Latter career:

After winning another League Cup, McGrath departed Aston Villa in 1996, leaving a legacy as one of the greatest players in the club’s history. He is immortalized most match days, when supporters sing the ‘Paul McGrath, my Lord’ terrace chant to the tune of “Kumbaya”. Subsequently, he retired from the game at almost 39, after very brief spells with Derby County and Sheffield United: he helped the former to a secure 12th place finish in its first Premier League season. He played his final game as a professional for Sheffield United against Ipswich Town on 9 November 1997.

For many years, McGrath suffered from alcoholism, and missed occasional matches as a result. In an interview with FourFourTwo, he admitted to playing football while still under the influence of alcohol; additionally, his recurrent knee problems resulted in him undergoing a total of eight operations during his career. McGrath’s autobiography, Back from the Brink, co-written with journalist Vincent Hogan. It was the inaugural winner of the William Hill Irish Sports Book of the Year (2006), won the ‘Best Autobiography’ of the British Sports Book Awards (2007), and won the ‘Sports Book’ category of the Irish Book Awards (2007).

Upon retiring, he settled in Monageer, County Wexford. In 2004, one year after being taken to court, charged with a breach of the peace, McGrath returned to the football world after five years, moving to Waterford United in Ireland as director of football.

On 29 June 2013, McGrath was arrested over an alleged public order offence at a hotel in County Offaly. He was bailed and will appear at Tullamore district court on 17 July.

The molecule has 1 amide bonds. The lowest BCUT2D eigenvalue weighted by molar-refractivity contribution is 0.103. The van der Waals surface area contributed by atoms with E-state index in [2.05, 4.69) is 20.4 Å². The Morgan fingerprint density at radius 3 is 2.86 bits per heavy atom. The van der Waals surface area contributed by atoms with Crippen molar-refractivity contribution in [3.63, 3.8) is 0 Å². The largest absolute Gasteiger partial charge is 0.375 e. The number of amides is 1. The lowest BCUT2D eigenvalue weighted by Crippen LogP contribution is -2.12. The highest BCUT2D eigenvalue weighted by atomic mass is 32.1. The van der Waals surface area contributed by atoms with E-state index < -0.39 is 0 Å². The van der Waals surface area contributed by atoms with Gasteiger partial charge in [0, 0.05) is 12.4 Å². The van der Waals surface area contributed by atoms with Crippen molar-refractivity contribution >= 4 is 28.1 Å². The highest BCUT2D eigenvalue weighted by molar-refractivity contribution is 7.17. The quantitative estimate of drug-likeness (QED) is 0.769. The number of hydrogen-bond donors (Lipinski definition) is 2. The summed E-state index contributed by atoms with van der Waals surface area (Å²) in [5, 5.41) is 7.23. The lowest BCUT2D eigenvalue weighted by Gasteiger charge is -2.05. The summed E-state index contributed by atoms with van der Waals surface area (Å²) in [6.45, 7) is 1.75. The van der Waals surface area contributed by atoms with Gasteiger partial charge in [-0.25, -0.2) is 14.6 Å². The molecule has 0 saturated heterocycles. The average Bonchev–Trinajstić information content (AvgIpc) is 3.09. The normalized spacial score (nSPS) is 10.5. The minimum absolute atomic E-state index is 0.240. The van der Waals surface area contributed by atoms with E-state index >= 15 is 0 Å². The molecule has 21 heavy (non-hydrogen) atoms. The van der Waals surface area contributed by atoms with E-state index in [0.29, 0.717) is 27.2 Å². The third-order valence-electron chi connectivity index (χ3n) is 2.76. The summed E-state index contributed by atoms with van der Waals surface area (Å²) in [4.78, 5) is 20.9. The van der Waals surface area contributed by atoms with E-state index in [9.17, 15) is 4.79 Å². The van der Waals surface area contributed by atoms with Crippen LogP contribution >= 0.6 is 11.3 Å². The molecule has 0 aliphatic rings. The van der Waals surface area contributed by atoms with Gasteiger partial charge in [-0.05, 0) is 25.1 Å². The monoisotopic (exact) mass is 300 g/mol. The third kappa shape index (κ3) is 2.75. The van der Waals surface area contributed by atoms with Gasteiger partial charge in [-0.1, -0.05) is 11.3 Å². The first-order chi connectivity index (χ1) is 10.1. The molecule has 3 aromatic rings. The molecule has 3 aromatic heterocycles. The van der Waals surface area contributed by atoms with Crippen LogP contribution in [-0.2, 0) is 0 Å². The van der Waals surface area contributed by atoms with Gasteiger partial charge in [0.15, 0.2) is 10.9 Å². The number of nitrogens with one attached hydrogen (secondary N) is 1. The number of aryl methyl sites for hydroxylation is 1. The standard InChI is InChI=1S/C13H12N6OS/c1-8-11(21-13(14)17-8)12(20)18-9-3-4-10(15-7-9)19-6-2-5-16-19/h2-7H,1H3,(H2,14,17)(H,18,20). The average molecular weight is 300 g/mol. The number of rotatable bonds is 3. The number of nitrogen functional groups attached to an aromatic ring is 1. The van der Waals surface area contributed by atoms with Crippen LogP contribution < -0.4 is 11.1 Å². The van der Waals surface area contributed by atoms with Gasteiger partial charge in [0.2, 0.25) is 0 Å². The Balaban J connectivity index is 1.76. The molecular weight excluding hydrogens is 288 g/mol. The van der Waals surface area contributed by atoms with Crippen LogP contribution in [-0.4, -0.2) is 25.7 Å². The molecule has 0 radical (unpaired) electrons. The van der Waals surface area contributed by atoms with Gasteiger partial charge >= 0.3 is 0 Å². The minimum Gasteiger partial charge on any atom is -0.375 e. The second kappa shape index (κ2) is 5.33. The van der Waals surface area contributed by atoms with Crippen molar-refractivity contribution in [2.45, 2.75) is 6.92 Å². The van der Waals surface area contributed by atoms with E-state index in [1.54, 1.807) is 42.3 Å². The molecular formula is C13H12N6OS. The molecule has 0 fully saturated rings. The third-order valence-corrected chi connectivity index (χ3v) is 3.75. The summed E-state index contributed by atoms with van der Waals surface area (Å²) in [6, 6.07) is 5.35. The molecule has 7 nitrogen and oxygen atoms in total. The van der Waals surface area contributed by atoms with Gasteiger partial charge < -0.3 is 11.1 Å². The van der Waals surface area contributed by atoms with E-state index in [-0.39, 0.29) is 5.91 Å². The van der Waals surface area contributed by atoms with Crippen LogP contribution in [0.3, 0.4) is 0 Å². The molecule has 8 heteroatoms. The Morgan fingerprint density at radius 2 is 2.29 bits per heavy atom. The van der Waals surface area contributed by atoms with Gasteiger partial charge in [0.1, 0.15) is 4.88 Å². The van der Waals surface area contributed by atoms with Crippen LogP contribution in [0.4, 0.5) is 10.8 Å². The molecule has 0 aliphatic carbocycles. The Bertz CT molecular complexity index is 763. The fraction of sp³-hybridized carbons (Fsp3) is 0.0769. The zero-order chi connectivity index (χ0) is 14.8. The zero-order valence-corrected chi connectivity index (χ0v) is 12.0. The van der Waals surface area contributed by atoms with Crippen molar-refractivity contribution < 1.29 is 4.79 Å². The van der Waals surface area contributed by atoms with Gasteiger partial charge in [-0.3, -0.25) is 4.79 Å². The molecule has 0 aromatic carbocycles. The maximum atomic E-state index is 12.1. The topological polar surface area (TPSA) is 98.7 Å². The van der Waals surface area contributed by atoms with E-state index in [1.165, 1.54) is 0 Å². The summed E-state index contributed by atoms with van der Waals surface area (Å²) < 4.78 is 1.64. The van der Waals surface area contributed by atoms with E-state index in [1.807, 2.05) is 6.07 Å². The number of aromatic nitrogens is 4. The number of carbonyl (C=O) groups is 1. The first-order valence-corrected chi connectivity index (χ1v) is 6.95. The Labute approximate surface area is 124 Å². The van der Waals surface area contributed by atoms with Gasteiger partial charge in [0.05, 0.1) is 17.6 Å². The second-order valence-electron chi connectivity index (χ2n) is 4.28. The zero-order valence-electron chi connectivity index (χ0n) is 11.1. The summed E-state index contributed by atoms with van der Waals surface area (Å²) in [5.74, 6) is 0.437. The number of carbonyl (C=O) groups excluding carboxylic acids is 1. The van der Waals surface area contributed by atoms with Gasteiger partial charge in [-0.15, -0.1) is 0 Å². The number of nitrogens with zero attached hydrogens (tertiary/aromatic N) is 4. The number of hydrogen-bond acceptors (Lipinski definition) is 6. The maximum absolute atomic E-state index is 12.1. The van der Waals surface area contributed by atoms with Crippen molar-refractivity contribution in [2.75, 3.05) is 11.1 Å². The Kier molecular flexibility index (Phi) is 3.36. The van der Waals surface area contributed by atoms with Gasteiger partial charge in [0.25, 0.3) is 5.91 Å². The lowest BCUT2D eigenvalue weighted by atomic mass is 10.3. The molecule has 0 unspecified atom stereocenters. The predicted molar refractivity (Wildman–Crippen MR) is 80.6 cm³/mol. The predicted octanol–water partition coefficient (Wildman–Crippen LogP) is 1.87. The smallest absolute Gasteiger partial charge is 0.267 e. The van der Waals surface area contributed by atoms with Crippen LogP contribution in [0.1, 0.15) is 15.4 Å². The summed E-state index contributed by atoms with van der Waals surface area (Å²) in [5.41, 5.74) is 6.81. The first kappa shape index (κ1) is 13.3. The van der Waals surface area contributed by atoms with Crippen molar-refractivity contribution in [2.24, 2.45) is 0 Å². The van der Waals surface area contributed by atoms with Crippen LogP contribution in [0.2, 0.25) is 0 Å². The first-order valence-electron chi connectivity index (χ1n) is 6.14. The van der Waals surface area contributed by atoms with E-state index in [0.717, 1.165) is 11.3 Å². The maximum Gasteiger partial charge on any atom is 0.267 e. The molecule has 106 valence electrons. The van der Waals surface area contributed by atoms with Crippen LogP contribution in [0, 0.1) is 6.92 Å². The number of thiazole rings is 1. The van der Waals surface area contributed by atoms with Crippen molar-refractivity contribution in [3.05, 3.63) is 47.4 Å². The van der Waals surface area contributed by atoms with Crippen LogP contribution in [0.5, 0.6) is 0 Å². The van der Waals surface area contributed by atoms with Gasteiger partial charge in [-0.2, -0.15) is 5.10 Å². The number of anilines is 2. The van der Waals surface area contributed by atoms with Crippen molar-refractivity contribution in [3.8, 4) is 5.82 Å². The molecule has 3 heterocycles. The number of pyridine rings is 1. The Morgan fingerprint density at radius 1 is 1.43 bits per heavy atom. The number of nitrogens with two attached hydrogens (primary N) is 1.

International career:

McGrath won his first full cap against Italy in 1985, last playing 12 years later, against Wales. During that time, he was often regarded as the single most influential player Ireland had in the national team’s glory days. He was capped 83 times, scoring eight goals.

McGrath was a major part of the breakthrough of Ireland’s national team of the late 1980s and early 1990s. During the early part of Jack Charlton’s era, he played as a defensive midfielder, due to the wealth of talent Ireland had in defence. In UEFA Euro 1988, as the national side first qualified for an international tournament, McGrath was present in the 1–0 group stage win against England.
In 1990, Ireland qualified for its first FIFA World Cup, in 1990 in Italy, eventually reaching the quarterfinals, where they lost to the hosts (1–0 in Rome), with McGrath ever present in the lineups (five matches, 480 minutes played). He captained the team four times in 1992 after the retirement of Mick McCarthy, and ignored a painful shoulder virus to play in the 1994 World Cup.

In Ireland’s opening game of the 1994 World Cup – a 1–0 win against favourites Italy, thanks to Ray Houghton’s early goal – in a perfect example of his commitment to the game, McGrath put up an astonishing defensive performance in spite of excruciating knee problems, including blocking a shot from Roberto Baggio with his face. Even after his retirement from international football in 1997, he is still regarded today as one of the greatest ever players to put on Ireland’s green shirt.

In 2011, Paul launched his singing career with a cover version of the Gerry Goffin and Carole King song “Goin’ Back”. The recording is to be followed by an album of covers by the footballer, with a percentage of the album’s proceeds going to the Acquired Brain Injury Foundation and the Cystic Fibrosis Foundation of Ireland.

Paul McGrath


Posted by

Stair na hÉireann is steeped in Ireland's turbulent history, culture, ancient secrets and thousands of places that link us to our past and the present. With insight to folklore, literature, art, and music, you’ll experience an irresistible tour through the remarkable Emerald Isle.